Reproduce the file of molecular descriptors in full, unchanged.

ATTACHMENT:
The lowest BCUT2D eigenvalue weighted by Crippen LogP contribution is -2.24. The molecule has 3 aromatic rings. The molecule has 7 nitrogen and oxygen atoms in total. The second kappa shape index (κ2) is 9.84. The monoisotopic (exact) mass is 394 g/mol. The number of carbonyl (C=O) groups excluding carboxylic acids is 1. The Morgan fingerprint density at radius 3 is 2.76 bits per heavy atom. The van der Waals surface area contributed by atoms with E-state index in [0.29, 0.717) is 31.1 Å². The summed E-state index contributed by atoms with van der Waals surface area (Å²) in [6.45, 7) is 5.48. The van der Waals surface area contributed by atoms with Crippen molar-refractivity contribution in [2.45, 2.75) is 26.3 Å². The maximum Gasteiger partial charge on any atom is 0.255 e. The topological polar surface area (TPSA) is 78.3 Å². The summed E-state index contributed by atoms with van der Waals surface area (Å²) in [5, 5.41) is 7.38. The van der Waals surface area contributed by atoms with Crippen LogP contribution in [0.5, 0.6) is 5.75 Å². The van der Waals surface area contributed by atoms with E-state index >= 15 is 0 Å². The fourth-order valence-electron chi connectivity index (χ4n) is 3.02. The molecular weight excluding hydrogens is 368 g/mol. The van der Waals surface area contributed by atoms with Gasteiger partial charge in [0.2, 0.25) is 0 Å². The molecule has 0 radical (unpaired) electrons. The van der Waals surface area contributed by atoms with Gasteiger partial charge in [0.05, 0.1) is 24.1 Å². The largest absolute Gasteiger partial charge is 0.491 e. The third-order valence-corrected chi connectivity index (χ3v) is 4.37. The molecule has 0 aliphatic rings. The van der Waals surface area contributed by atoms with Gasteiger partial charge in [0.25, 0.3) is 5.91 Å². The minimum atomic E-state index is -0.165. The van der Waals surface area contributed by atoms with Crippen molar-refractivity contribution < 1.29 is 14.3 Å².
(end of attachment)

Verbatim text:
The lowest BCUT2D eigenvalue weighted by Crippen LogP contribution is -2.24. The molecule has 3 aromatic rings. The molecule has 7 nitrogen and oxygen atoms in total. The second kappa shape index (κ2) is 9.84. The monoisotopic (exact) mass is 394 g/mol. The number of carbonyl (C=O) groups excluding carboxylic acids is 1. The Morgan fingerprint density at radius 3 is 2.76 bits per heavy atom. The van der Waals surface area contributed by atoms with E-state index in [0.29, 0.717) is 31.1 Å². The summed E-state index contributed by atoms with van der Waals surface area (Å²) in [6.45, 7) is 5.48. The van der Waals surface area contributed by atoms with Crippen molar-refractivity contribution in [2.45, 2.75) is 26.3 Å². The maximum Gasteiger partial charge on any atom is 0.255 e. The topological polar surface area (TPSA) is 78.3 Å². The summed E-state index contributed by atoms with van der Waals surface area (Å²) in [5, 5.41) is 7.38. The van der Waals surface area contributed by atoms with Crippen LogP contribution in [0.5, 0.6) is 5.75 Å². The van der Waals surface area contributed by atoms with E-state index >= 15 is 0 Å². The fourth-order valence-electron chi connectivity index (χ4n) is 3.02. The molecular weight excluding hydrogens is 368 g/mol. The van der Waals surface area contributed by atoms with Gasteiger partial charge in [0.2, 0.25) is 0 Å². The molecule has 0 radical (unpaired) electrons. The van der Waals surface area contributed by atoms with Gasteiger partial charge in [0.05, 0.1) is 24.1 Å². The largest absolute Gasteiger partial charge is 0.491 e. The third-order valence-corrected chi connectivity index (χ3v) is 4.37. The molecule has 0 aliphatic rings. The van der Waals surface area contributed by atoms with Gasteiger partial charge in [0.25, 0.3) is 5.91 Å². The minimum atomic E-state index is -0.165. The van der Waals surface area contributed by atoms with Crippen molar-refractivity contribution < 1.29 is 14.3 Å².